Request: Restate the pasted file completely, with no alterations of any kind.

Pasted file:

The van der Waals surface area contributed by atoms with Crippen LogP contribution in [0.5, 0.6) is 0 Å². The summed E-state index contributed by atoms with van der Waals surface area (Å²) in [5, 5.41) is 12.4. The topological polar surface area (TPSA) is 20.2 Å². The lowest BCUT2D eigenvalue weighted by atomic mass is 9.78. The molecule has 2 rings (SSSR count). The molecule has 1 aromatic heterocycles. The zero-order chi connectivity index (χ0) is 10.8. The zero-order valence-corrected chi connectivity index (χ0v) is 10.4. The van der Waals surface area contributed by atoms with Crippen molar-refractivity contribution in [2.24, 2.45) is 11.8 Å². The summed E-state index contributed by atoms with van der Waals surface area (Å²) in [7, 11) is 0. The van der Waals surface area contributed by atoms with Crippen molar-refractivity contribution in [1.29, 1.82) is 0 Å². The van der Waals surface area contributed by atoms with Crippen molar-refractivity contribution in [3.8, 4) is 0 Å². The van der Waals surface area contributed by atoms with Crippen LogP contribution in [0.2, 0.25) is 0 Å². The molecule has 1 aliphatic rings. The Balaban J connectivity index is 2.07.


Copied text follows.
The van der Waals surface area contributed by atoms with Crippen LogP contribution in [0.5, 0.6) is 0 Å². The summed E-state index contributed by atoms with van der Waals surface area (Å²) in [5, 5.41) is 12.4. The topological polar surface area (TPSA) is 20.2 Å². The lowest BCUT2D eigenvalue weighted by atomic mass is 9.78. The molecule has 2 rings (SSSR count). The molecule has 1 aromatic heterocycles. The zero-order chi connectivity index (χ0) is 10.8. The zero-order valence-corrected chi connectivity index (χ0v) is 10.4. The van der Waals surface area contributed by atoms with Crippen molar-refractivity contribution in [2.24, 2.45) is 11.8 Å². The summed E-state index contributed by atoms with van der Waals surface area (Å²) in [7, 11) is 0. The van der Waals surface area contributed by atoms with Crippen molar-refractivity contribution in [1.29, 1.82) is 0 Å². The van der Waals surface area contributed by atoms with Crippen molar-refractivity contribution in [3.8, 4) is 0 Å². The van der Waals surface area contributed by atoms with Crippen LogP contribution in [0.2, 0.25) is 0 Å². The molecule has 1 aliphatic rings. The Balaban J connectivity index is 2.07.